Freedom Summer '96

by Paul Pellerito
August 1996

I'm not exactly sure how to start this column; I've done a lot in the past month. I guess I should start with what's going on in my life right now.

I came out to my mom in May... the day before Mothers' Day. I didn't plan it that way (of course!) but she ended up asking me the big question.

She still doesn't believe that I'm gay, even after two months. I guess it's going to take her awhile to get over the denial. Fun!

She's got me going to therapy, because she believes that I've been somehow persuaded by what I've read, or convinced by who I've talked to. Sheesh. I've been trying to tell her that it's impossible, there's no way anyone can get inside my head.

Her main defense has been that she doesn't even place me into the category of 'acting gay' ... something I don't even understand. All of a sudden I have to be some limp-wristed flaming queen. Well I'm not, but I am gay. Talk about relying on stereotypes.

All this, and SHE asked me if I wanted to go see the Birdcage. I thought maybe this meant she would be a little understanding. I guess gay people are okay, as long as it's not her son.

I completely understand this. I would probably flip if I found out my son was gay. But I'd get over it (after all, I am gay) and it would take a lot less time than two months.

But alas, minds change slowly these days... Meanwhile, her trust in me has gone way down. She's found out about all the times I've lied to her about going places and people I know, just so I could have some semblance of a decent life with people like me. So now, she thinks every thing I do is gay-related. I'm sure we all know how good that would be, but it's just not going to happen. I'm not that lucky.

Anyway, I had a blast in Nebraska the last week of June. My Thespian troupe went to the International Thespian Festival in Lincoln, Nebraska. It was five days of great fun.

I'm sure most of you know that the gay/straight ratio is 1 to 10. Well, there it seemed like 1 to 3! Everywhere I looked, the gaydar was going CRAZY!

One of the first plays we saw was called Removing the Glove, put on by a troupe from New England. It's all about a teen's coming to terms with being left handed, something his society thinks is wrong. It's really a very clever analogy about gay and lesbians in high school.

I ended up hanging out with the cast occasionally during the week, and I even pondered coming out to my director and a few people in the troupe, thanks to an activity we did the last night of the festival.

I went to a workshop during the week on Theatre of the Oppressed. The whole thing started in Brazil as a way to get people to work through their problems with the government. A group performs a semi-improvisational skit, and the audience has a chance to determine the outcome a second time around.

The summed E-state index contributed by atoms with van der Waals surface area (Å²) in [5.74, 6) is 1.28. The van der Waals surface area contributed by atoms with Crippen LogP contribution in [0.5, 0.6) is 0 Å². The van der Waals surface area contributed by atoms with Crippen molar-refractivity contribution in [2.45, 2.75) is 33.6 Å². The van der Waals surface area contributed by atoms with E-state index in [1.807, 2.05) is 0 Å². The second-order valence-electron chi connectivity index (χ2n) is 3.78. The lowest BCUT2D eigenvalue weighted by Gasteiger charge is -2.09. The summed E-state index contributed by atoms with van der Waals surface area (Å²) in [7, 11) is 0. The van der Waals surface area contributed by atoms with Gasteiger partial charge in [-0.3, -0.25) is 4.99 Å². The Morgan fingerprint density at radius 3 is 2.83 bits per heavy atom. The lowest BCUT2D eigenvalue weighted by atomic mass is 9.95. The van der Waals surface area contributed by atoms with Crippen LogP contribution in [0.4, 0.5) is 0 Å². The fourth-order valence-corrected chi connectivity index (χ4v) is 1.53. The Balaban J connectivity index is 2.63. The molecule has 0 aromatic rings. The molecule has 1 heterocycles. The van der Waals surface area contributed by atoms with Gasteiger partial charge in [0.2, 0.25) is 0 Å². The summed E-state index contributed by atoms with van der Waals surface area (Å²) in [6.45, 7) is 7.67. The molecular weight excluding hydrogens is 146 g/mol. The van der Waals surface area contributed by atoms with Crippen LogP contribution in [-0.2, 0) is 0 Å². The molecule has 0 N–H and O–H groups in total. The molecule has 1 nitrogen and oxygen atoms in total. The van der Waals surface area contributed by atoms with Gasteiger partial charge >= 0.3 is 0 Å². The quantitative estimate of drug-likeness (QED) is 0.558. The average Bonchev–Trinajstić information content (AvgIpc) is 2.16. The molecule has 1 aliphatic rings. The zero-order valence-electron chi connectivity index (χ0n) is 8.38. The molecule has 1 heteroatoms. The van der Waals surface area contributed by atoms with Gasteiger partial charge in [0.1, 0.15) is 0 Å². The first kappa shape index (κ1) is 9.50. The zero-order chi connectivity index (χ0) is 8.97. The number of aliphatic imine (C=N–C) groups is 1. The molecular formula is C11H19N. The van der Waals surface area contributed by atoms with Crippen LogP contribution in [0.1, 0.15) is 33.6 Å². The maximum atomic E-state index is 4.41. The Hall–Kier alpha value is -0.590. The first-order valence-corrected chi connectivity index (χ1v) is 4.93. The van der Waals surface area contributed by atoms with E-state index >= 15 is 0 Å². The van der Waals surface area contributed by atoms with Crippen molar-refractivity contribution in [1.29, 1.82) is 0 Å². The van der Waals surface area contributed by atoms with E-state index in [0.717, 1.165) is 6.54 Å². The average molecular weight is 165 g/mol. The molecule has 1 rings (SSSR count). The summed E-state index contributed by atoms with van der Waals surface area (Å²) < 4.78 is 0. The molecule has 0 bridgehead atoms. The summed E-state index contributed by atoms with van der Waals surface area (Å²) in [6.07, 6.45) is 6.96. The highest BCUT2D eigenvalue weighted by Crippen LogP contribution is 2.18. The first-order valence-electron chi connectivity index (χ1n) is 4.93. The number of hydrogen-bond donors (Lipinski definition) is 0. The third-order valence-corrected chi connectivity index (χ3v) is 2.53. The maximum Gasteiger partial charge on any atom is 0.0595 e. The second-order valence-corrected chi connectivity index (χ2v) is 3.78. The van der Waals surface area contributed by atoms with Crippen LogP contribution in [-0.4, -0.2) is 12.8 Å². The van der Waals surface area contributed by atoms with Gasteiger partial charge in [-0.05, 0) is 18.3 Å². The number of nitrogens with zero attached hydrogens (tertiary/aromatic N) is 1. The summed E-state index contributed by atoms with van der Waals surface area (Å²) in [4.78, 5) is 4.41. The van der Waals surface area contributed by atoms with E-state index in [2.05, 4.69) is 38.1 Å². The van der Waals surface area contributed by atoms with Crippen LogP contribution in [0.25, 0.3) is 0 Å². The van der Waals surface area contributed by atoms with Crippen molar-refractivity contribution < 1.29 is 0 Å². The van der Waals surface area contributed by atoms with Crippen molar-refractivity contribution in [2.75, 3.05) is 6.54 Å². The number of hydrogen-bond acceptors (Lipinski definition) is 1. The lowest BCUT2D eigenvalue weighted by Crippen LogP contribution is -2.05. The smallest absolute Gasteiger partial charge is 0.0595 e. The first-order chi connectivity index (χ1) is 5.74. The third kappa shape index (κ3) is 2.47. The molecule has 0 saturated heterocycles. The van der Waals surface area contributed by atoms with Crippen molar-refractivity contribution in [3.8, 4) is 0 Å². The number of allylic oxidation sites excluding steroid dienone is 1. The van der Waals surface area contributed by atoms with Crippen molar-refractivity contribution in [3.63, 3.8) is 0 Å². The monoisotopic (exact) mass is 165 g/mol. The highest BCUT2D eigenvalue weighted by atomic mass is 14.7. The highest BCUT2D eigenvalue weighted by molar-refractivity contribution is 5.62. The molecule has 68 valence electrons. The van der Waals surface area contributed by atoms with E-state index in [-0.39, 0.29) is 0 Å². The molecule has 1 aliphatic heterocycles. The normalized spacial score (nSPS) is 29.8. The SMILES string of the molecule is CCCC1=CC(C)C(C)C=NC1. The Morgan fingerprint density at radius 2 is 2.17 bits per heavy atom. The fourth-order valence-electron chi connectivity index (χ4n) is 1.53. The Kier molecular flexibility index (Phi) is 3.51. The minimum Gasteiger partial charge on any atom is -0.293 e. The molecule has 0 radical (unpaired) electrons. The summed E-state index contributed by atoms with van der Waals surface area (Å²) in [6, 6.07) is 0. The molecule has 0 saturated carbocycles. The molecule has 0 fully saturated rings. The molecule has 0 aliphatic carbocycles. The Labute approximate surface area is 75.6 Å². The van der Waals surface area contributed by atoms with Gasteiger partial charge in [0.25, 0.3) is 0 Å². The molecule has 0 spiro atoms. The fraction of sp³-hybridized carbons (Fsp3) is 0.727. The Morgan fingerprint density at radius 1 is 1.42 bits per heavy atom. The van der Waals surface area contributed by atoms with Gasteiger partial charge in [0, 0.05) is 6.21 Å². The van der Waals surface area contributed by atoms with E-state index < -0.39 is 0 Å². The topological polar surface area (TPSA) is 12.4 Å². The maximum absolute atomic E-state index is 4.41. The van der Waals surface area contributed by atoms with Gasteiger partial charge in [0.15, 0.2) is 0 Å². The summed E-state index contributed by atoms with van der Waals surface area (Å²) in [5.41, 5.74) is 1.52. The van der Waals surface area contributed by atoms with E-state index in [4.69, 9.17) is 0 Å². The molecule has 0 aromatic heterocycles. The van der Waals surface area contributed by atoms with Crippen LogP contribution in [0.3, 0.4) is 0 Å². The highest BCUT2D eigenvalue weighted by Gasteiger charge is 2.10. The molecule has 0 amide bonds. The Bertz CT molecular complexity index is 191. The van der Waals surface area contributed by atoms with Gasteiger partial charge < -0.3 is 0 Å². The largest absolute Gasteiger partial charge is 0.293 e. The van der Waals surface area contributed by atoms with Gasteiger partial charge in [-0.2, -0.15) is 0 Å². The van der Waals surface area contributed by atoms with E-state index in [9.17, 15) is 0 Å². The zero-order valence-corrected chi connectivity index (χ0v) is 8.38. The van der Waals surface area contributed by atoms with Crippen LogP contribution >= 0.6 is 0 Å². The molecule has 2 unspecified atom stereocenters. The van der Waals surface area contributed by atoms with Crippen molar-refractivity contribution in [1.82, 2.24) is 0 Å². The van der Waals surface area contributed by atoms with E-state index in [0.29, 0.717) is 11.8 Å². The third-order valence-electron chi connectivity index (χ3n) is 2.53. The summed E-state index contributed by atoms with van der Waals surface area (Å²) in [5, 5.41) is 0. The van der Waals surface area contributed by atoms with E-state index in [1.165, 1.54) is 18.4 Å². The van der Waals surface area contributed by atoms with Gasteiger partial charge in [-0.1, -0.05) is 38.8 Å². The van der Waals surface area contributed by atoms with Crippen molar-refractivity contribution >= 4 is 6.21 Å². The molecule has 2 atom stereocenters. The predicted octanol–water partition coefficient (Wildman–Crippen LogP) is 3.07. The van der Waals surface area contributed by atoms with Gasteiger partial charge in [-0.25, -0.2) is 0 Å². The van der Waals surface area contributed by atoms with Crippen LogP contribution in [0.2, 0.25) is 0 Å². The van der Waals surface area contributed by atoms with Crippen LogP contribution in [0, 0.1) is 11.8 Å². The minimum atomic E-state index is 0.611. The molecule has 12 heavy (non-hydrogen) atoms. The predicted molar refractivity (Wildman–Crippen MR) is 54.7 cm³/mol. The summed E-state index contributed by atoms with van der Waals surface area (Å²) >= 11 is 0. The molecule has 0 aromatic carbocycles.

The last night of the festival, we performed the skits we has constructed in the workshop for everyone. I was in one with our troupe sponsor about a kid at a dance in junior high. Kinda bland, but it was fun. After everyone who had been to the workshop performed their skits, the audience voted on which one to do.

Well, where there's oppression, there's gay people. Sure enough, there was a skit about a lesbian having trouble coming out to her friends in high school. Several people got to replace the protagonist and try and change the outcome, and I was one of them.

So there I was, standing up on stage, proclaiming that I was a lesbian. I had to explain it all to these two jocks (played by two gay guys, ha!). Seeing how I had first hand experience, it went well, but eventually I got off stage because someone thought they had a better idea.

It was great fun, and after that I was pumped. If it wasn't eleven o'clock at night, I probably would have came out to my sponsor, but I really didn't feel like dealing with the potential risks involved.

I know he's pretty open minded, but it's hard to tell with some people. I though that with my mom, too. I didn't want to risk not being in any other show because of a close-minded director.

All in all, it was fun! And I think some minds got changed along the way. I had fun being pretty much out for a week!

I did meet some great people there, and I hope some of them even come here, since I spread the word about Oasis as much as I could!

Well, next month marks my six month anniversary with Oasis, the six month anniversary of my home page on the Net. I'd like your ideas on something special I could do for both this column and my page. Mail me with your ideas.

Take care everyone! See you next month!

Paul Pellerito, 17, will be a Junior at Jenison High School in the fall. He lives in Jenison, Michigan, just outside Grand Rapids. His interests include theatre, music, reading, and spending time with his friends. Even though he's not out on his homepage, he invites you all to visit. He can be reached at paul@oasismag.com.
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